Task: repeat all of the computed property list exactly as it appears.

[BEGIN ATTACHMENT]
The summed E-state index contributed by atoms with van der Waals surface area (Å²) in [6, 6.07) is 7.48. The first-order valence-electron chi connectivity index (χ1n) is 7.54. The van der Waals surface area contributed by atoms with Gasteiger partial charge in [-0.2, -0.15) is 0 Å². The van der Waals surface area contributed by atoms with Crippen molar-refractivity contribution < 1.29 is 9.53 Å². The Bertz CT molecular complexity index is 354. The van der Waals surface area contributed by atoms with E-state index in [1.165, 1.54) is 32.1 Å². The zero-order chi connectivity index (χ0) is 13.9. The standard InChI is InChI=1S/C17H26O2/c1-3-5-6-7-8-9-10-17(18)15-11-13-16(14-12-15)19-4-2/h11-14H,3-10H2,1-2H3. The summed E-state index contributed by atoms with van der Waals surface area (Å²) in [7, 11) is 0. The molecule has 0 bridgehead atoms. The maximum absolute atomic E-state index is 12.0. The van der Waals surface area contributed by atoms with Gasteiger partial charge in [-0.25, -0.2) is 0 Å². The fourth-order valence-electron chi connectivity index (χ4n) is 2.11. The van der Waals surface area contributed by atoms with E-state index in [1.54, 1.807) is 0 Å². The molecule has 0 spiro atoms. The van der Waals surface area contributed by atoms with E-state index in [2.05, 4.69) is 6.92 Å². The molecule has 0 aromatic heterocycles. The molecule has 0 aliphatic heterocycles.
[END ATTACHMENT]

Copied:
The summed E-state index contributed by atoms with van der Waals surface area (Å²) in [6, 6.07) is 7.48. The first-order valence-electron chi connectivity index (χ1n) is 7.54. The van der Waals surface area contributed by atoms with Gasteiger partial charge in [-0.2, -0.15) is 0 Å². The van der Waals surface area contributed by atoms with Crippen molar-refractivity contribution < 1.29 is 9.53 Å². The Bertz CT molecular complexity index is 354. The van der Waals surface area contributed by atoms with E-state index in [1.165, 1.54) is 32.1 Å². The zero-order chi connectivity index (χ0) is 13.9. The standard InChI is InChI=1S/C17H26O2/c1-3-5-6-7-8-9-10-17(18)15-11-13-16(14-12-15)19-4-2/h11-14H,3-10H2,1-2H3. The summed E-state index contributed by atoms with van der Waals surface area (Å²) in [7, 11) is 0. The molecule has 0 bridgehead atoms. The maximum absolute atomic E-state index is 12.0. The van der Waals surface area contributed by atoms with Gasteiger partial charge in [-0.25, -0.2) is 0 Å². The fourth-order valence-electron chi connectivity index (χ4n) is 2.11. The van der Waals surface area contributed by atoms with E-state index in [1.54, 1.807) is 0 Å². The molecule has 0 spiro atoms. The van der Waals surface area contributed by atoms with E-state index in [2.05, 4.69) is 6.92 Å². The molecule has 0 aromatic heterocycles. The molecule has 0 aliphatic heterocycles.